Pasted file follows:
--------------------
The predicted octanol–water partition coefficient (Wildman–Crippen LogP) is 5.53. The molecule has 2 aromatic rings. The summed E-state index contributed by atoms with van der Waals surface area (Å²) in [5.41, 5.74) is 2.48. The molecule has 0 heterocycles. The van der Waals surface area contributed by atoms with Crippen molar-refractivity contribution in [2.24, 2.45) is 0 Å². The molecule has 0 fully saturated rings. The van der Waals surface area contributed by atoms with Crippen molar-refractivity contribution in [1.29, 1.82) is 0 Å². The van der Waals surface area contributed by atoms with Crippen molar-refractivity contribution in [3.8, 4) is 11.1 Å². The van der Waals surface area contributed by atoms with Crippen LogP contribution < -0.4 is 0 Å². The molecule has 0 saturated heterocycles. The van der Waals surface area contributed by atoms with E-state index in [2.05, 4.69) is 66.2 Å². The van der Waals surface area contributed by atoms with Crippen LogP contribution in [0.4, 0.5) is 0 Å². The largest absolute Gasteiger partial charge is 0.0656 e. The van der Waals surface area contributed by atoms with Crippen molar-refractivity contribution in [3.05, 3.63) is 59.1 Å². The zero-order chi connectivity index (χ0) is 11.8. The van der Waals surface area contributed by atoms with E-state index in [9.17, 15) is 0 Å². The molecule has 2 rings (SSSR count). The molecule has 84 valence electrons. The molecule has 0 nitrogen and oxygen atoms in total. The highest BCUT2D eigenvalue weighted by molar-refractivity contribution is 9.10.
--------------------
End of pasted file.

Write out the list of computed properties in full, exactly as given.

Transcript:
The predicted octanol–water partition coefficient (Wildman–Crippen LogP) is 5.53. The molecule has 2 aromatic rings. The summed E-state index contributed by atoms with van der Waals surface area (Å²) in [5.41, 5.74) is 2.48. The molecule has 0 heterocycles. The van der Waals surface area contributed by atoms with Crippen molar-refractivity contribution in [2.24, 2.45) is 0 Å². The molecule has 0 fully saturated rings. The van der Waals surface area contributed by atoms with Crippen molar-refractivity contribution in [1.29, 1.82) is 0 Å². The van der Waals surface area contributed by atoms with Crippen molar-refractivity contribution in [3.8, 4) is 11.1 Å². The van der Waals surface area contributed by atoms with Crippen LogP contribution < -0.4 is 0 Å². The molecule has 0 saturated heterocycles. The van der Waals surface area contributed by atoms with E-state index in [2.05, 4.69) is 66.2 Å². The van der Waals surface area contributed by atoms with Crippen LogP contribution in [0.4, 0.5) is 0 Å². The largest absolute Gasteiger partial charge is 0.0656 e. The van der Waals surface area contributed by atoms with Crippen molar-refractivity contribution in [3.05, 3.63) is 59.1 Å². The zero-order chi connectivity index (χ0) is 11.8. The van der Waals surface area contributed by atoms with E-state index in [9.17, 15) is 0 Å². The molecule has 2 rings (SSSR count). The molecule has 84 valence electrons. The molecule has 0 nitrogen and oxygen atoms in total. The highest BCUT2D eigenvalue weighted by molar-refractivity contribution is 9.10.